Homily for Wednesday of the Twenty-fifth Week in Ordinary Time
Preached on September 26, 2018 at the Archabbey Church of Our Lady of Einsiedeln, Saint Meinrad Archabbey, St. Meinrad IN
Readings: Proverbs 30:5-9; Psalm 119:29, 72, 89, 101, 104, 163; Luke 9:1-6
In one of our many road trips, Fr. Chris Clay and I were passing through Princeton, New Jersey. I was visiting my sister Ivy and her family in Hamilton, while Fr. Chris was spending the night at the home of his friend from high school, Pat Leger. As Pat and I helped Fr. Chris haul three large suitcases into his guest bedroom (there was still a fourth bag left in the trunk of the car), Pat could not help but ask, “Are you sure that you’re passing through, Clay? ‘Coz it sure looks like you’re moving in.”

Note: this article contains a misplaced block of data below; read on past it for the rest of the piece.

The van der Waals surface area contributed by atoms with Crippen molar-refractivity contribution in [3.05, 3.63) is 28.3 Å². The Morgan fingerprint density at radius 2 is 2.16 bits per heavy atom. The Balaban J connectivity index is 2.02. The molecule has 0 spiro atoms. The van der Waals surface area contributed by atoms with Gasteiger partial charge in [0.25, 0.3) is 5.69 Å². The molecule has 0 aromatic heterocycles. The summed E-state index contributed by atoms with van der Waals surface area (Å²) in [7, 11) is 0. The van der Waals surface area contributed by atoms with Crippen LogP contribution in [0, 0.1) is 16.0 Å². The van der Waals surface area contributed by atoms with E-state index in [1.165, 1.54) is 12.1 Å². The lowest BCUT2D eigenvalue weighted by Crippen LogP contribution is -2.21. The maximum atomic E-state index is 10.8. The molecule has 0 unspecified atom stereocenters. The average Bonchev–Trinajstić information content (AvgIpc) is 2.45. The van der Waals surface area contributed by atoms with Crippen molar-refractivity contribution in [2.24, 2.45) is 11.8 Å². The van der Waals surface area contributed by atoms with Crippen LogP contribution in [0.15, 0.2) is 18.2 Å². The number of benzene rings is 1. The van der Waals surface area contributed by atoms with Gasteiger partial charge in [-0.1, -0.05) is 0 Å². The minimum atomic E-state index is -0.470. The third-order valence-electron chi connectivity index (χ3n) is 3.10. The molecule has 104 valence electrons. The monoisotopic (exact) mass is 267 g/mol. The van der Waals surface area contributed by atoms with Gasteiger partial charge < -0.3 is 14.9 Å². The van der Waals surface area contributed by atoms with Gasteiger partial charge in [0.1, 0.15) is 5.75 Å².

In the Gospel, Jesus instructs the Twelve how to avoid giving that same impression (cf. Lk. 9:1-4). He shrinks their suitcases to nothing, going so far as to make suitcases utterly superfluous. “Take nothing for the journey,” Jesus tells them, “neither walking stick, nor sack, nor food, nor money, and let no one take a second tunic” (Lk. 9:3). He clearly does not want any of them to move in anywhere and get too comfortable (cf. Lk. 9:4); He wants them to keep moving and spread the Word.
For us monks, this admonition from Jesus against moving in seems contrary to our call to stability. But, that is why Saint Benedict also calls us to conversatio. Although we are rooted in a monastery, we are not allowed to stay stuck in a rut; we have to keep moving along the narrow way of the Gospel. Our daily conversatio demands that we continue to divest ourselves of all the baggage that hold us up, so that, when it is time to move in to the celestial coenobium, nothing will be holding us back and we will be ready to move on.
Article source: https://noelzamora.wordpress.com/2018/09/26/not-moving-in/